When You Come to a Musical Risk, Take It

This post is the latest in our ongoing collaboration series with the fine artists and people involved with Muddy Paw PR. Enjoy!

I recently finished writing a song I had started, and it was unusual. It was unusual because I started it in one room of the house I was renting, and finished it in another room of the place where I was living….nearly 900 miles away.

No, I’m not talking about a summer beach house or a timeshare or something like that. Instead, this all came about because of a big career risk I took. That was to leave virtually everything I knew behind—my friends, family, backing band and collaborators—and quite literally packing up a moving truck and relocating from upstate NY to Nashville, TN.

At the beginning of recording my first full-length album, Take The Risk, I faced an epiphany that put me through the emotional gamut. Despite the fantastic musicians I was sharing the stage with, a circle of supportive family and friends, positive word-of-mouth about my songs and live show, and a steadily growing fan base, I needed to move. For a variety of reasons, the connections, opportunities, and avenues for my career to continue on a forward path just weren’t there.

This was an absolutely terrifying thought. I kept myself distracted with the recording and all that was going on with it. Because of schedules, gigs, and so on, we were often working at odd hours, and there were plenty of artistic choices to be considered, tracking to be arranged, and problems to be solved. Then, late one night, still buzzed off of the overdubs we’d added to a track and how great the final playback had sounded, I weighed my options. I could stay and play it safe, always saying “What If….?”. Or, I could gamble on my gut instinct and move somewhere else. At worst, I would fail, and at least I would know it wasn’t meant to be. The choice then was easy.

I wanted a city with a music scene that would be sympathetic to me: a high-energy rock and roll singer-songwriter whose music draws on a variety of genres. I wanted to balance my love and respect for these roots with a thirst for exploring new sounds in them. There were several shortlisted names, but Nashville stuck out as the clear winner. It was a city that felt honest, that would “get me” and where I was trying to go with my music, and crammed with studios, musicians and industry pros in town. And with its “big small town” feel, pride for its history, and positive vibe, I knew I could feel good living there too.

It wasn’t all smooth sailing from there on out. There was the matter of where to live.  Completing the album stretched out far beyond anything I had imagined, for reasons beyond any of my control (more on that some other time). Goodbyes had to be said to various people. Small details (like bank accounts), and big details (like how I would get my car there when I would need to drive a moving truck down) had to be ironed out. I pinched pennies and stuck to a tight budget. I had some very stressful days and coasted on little sleep for a lot of it, until I found myself a resident of Nashville, loving every adventure each new day brought.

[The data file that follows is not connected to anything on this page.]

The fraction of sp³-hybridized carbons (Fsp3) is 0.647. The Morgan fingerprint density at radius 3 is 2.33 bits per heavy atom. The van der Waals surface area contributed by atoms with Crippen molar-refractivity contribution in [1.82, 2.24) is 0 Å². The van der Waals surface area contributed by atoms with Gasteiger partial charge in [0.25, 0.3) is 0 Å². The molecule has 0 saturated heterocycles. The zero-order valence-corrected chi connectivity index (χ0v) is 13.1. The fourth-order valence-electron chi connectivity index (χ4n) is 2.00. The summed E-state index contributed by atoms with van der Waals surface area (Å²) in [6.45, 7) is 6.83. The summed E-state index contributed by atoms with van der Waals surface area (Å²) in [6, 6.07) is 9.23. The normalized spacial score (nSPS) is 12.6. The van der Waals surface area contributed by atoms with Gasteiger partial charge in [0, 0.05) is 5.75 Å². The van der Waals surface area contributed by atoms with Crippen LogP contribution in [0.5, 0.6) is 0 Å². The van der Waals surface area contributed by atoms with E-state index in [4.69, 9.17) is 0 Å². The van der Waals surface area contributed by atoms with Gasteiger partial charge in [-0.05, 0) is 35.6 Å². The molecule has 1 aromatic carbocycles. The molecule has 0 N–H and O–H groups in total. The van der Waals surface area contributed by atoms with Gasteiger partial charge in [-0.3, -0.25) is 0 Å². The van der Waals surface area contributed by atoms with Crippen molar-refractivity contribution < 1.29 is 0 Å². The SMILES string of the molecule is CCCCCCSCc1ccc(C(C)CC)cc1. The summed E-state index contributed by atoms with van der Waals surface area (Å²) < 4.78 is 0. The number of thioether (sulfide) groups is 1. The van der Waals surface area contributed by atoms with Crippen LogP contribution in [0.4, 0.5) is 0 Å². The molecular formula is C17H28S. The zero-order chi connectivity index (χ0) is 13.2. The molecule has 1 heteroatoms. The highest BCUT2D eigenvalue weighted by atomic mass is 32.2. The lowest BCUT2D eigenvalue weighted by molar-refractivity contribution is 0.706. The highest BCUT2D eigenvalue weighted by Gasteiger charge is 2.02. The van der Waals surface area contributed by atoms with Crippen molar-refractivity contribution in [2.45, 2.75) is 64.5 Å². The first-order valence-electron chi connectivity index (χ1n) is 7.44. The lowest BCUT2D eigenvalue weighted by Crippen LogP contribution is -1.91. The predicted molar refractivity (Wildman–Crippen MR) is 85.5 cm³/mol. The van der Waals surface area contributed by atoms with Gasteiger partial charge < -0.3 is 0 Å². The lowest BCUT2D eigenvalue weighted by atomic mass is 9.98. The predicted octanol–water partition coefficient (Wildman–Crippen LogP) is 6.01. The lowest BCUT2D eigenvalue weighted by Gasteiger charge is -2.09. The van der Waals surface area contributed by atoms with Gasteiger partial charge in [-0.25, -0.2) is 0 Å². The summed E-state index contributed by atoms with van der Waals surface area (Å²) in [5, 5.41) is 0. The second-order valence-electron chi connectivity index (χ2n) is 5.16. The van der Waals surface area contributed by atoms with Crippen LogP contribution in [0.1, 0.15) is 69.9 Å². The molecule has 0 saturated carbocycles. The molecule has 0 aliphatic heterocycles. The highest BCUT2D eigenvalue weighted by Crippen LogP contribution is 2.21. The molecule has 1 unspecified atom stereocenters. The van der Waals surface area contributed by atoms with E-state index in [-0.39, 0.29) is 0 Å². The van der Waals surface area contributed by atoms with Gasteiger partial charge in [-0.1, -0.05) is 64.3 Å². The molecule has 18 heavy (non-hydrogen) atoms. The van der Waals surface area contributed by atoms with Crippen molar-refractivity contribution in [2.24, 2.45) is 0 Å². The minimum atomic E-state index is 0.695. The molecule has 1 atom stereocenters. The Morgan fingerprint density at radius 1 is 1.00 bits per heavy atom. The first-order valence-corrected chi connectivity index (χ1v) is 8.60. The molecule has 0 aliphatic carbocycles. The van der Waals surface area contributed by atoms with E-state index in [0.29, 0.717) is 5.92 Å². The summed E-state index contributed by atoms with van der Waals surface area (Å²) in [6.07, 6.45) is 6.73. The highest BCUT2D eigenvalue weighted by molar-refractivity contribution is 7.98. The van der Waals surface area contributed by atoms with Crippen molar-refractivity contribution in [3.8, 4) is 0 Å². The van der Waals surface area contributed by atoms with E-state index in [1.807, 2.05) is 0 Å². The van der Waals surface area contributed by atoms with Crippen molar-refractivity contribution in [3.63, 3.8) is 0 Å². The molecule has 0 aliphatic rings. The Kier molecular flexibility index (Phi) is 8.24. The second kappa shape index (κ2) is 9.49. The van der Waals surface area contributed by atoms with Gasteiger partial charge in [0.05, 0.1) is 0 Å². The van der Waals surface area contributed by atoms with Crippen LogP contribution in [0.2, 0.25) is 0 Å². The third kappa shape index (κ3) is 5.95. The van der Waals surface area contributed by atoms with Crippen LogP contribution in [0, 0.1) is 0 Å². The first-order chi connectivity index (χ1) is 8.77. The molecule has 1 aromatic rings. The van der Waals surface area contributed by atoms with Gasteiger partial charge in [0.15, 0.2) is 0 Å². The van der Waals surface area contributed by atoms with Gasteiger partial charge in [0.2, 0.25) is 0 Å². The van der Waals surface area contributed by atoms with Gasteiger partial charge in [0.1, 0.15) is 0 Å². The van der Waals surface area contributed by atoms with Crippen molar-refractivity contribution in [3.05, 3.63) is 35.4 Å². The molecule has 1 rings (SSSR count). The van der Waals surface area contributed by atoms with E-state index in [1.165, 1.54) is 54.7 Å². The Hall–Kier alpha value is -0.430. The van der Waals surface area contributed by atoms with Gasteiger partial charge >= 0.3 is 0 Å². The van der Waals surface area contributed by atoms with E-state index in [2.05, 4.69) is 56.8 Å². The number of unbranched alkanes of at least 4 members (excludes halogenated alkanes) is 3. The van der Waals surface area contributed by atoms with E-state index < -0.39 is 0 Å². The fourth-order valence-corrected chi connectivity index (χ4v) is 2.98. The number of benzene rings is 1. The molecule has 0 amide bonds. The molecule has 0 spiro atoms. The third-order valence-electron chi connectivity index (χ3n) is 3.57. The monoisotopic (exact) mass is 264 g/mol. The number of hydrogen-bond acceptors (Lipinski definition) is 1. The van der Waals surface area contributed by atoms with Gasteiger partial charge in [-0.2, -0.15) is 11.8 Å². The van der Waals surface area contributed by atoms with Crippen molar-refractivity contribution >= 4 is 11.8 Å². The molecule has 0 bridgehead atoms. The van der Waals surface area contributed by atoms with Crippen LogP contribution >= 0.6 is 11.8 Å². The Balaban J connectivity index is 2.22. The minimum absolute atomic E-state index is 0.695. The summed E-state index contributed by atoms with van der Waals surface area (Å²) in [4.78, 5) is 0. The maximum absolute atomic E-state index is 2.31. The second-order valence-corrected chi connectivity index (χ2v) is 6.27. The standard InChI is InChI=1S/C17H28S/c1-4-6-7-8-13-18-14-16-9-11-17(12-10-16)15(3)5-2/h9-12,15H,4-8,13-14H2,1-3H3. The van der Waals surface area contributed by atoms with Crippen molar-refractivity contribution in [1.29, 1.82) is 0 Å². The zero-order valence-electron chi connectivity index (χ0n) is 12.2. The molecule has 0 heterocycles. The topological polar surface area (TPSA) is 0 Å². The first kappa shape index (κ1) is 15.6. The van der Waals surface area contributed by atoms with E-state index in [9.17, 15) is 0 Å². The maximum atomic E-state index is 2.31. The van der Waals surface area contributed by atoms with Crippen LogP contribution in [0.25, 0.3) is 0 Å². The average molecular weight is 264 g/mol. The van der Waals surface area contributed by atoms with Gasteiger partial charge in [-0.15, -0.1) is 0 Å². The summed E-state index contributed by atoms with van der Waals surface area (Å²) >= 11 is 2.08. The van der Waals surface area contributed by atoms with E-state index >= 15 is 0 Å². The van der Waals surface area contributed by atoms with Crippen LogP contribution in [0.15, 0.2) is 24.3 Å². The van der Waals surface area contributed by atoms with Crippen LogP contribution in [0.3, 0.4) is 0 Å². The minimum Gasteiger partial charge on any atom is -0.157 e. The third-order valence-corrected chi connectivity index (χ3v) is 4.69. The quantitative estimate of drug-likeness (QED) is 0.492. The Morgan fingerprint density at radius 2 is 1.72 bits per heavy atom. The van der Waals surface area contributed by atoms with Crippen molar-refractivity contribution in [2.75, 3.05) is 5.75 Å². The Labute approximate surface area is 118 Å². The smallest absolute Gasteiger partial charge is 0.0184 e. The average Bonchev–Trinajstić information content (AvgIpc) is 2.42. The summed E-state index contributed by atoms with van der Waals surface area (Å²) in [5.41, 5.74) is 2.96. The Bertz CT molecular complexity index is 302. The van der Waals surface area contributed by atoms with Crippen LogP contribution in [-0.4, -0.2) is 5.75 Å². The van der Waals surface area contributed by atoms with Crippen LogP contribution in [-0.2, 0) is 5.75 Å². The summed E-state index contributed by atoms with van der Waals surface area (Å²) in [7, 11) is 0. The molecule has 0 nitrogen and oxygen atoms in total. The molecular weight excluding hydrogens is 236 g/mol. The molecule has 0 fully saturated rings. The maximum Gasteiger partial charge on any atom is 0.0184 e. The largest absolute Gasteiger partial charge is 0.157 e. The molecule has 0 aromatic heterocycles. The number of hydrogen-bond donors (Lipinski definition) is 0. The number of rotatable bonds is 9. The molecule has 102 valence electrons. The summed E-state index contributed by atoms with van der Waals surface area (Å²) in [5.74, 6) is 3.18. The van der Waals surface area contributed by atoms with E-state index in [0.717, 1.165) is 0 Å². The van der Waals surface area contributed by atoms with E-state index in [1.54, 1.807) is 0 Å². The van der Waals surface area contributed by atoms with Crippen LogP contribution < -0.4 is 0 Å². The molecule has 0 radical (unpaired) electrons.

Right now, as I write this, I’m working on finishing a song that I started writing….after I moved here. My album is about to come out, bringing new opportunities and possibilities. A friendly promoter in town gave me advice on venues where I can play out and who to contact. I have a meeting next week on Music Row. A song from the album was recently shortlisted for a sync spot in an independent film. I’ve only just gotten started, and there’s a lot more to do, and a lot more work that I’ll have to put in. I knew that when I made this decision, when I paid my first month’s rent, when I was doing the 16-hour drive in the moving truck, caught up in traffic jams, construction and unexpected lane closures that put me constantly off-schedule.

I know what I’ve done is not for everybody. You may not want to move far from home, play a final show with your current bandmates, or live in Nashville (on that at least, I would quickly ask “Why not?”). You may not need to do any of these things, because your life and musical career are going just great now. But what I hope you’ll take away from all this is that you and your music are not limited by any circumstances but those that you put yourself in. Advancing your career will require you to take chances and roll the dice to move forward, in all sorts of ways. So, like I named my forthcoming album: Take The Risk.


What’s a young rock-and-roll musician to do when he finds himself at an artistic crossroads? For Bryan Howell, the answer was simple, even if getting there turned out to be anything but: his first full-length album, ‘Take The Risk,’ which drops August 5th. The sheer amount of one-in-a-million happenings that brought it all together could very likely fill a book. Instead, they’ve been distilled into an album filled with energetic street-poet rock songs, with some achingly gorgeous change-ups lending the whole thing a fulfilling depth. Onstage, it somehow goes further. Tall and thin, with a shock of high-swept hair, he dances atop speakers, high-fives audience members, or Cheshire-cat-grins as his bandmates, affectionately refered to as The Standalones, play alongside him while cradling his trusty, beat-up Telecaster. The passion and energy is palpable—and you can bet that same energy comes through on ‘Take the Risk.’ You can keep up with Howell and listen to his brand of street-poet rock HERE.

James Shotwell

James Shotwell is the Director of Customer Engagement at Haulix and host of the company's podcast, Inside Music. He is also a public speaker known for promoting careers in the entertainment industry, as well as an entertainment journalist with over a decade of experience. His bylines include Rolling Stone, Alternative Press, Substream Magazine, Nu Sound, and Under The Gun Review, among other popular outlets.